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dc.contributor.authorChiang, CKH
dc.date.accessioned2011-07-12T03:06:35Z
dc.date.available2011-07-12T03:06:35Z
dc.date.copyright2009
dc.date.issued2011-07-12
dc.identifier.citation21st Asian Pacific Conference on International Accounting Issues, Las Vegas, U. S. A, 2009-11-22 - 2009-11-25
dc.identifier.urihttp://hdl.handle.net/10292/1419
dc.description.abstractThe research presented in this paper examined the audit of „environmental matters‟ and asks the question whether legitimacy theory provides an explanation for the observed audit phenomenon. This task is important because, as members of the accountancy profession, auditors are expected to act in the public interest (ICANZ, 2003, Code of Ethics, paragraphs 14 and 15) and environmental matters are issues of public interest. The evidence for this study was collected using semi-structured in-depth personal interviews with twenty-seven auditors: eighteen were financial auditors in chartered accounting practice (FA); seven were public sector auditors (PS) and two were from the office of the Auditor General (OAG). The interviews which were guided by a small number of broad open-ended questions were conducted in the interviewees‟ offices by the researcher. The research findings indicated that legitimacy theory does not provide the appropriate explanation for the audit of environmental matters in accordance with Audit Guidance Statement (AGS) 1010: The consideration of environmental matters in the audit of financial reports. The introduction of AGS-1010 by the New Zealand Institute of Chartered Accountants (NZICA) was due to a necessity to maintain equivalence with global partners. Public Sector Auditors‟ explicit focus on environmental matters for every public sector and government entity is in compliance with the legislated mandate as required by the Auditor General and the Local Government Act 2002. On the other hand, the financial auditors‟ consideration of environmental matters is no different from their consideration of other audit issues. At the present time, there is no apparent tension between the New Zealand public and there is no public outcry which causes the organisation to perceive that its reputation or legitimacy is threatened, thus the notion of legitimacy theory would not come into play in regards to environmental matters, i.e. business is as usual. Findings from this study substantiate and explain more clearly the underlying concepts in legitimacy theory. Very obviously, organisational survival must be present (Bansal & Roth, 2000). Something drastic must also have happened that impacted detrimentally on an organisation‟s reputation or legitimacy (Patten, 1991) and social pressure had caused management to perceive that there is a legitimacy crisis that led to a legitimacy gap. Only in such circumstances would legitimation strategies be considered for narrowing the gap.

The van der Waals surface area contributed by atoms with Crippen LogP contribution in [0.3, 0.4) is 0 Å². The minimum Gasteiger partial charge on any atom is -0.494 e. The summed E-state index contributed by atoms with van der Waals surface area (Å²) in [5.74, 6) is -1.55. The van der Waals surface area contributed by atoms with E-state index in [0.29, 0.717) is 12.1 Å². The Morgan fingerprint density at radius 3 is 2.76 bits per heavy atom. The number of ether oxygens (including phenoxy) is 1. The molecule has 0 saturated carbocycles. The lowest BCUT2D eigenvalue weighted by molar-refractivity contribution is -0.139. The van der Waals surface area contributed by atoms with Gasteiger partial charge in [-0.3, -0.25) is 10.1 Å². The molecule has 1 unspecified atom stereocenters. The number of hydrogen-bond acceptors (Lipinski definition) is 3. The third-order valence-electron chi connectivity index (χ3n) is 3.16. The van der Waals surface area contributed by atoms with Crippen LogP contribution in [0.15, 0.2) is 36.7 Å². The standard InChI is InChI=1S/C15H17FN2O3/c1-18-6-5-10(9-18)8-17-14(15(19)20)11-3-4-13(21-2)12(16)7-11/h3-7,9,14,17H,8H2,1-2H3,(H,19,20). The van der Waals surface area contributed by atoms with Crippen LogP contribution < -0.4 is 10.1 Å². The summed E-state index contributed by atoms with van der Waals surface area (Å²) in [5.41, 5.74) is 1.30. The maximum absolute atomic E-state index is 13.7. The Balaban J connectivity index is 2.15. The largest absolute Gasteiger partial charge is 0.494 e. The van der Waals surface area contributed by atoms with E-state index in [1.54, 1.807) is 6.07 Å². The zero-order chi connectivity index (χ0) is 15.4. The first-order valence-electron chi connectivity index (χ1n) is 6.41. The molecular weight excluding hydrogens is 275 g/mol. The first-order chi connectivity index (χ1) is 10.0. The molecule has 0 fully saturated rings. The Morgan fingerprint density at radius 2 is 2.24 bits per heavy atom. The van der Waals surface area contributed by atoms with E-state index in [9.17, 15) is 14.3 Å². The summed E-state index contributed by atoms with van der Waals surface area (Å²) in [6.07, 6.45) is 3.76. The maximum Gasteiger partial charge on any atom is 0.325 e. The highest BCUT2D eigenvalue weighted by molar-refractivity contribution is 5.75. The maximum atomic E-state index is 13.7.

dc.publisherAUT University
dc.relation.urihttp://www.apconference.org/main.asp?goto=openPage.asp&pid=64
dc.rightsNOTICE: this is the author’s version of a work that was accepted for publication. Changes resulting from the publishing process, such as peer review, editing, corrections, structural formatting, and other quality control mechanisms may not be reflected in this document. Changes may have been made to this work since it was submitted for publication. A definitive version was subsequently published in (see Citation). The original publication is available at (see Publisher's Version)
dc.subjectFinancial auditing and accountability
dc.subjectEnvironmental matters
dc.titleLegitimacy theory or something else? The audit of environmental matters: a New Zealand study
dc.typeConference Contribution
dc.rights.accessrightsOpenAccess


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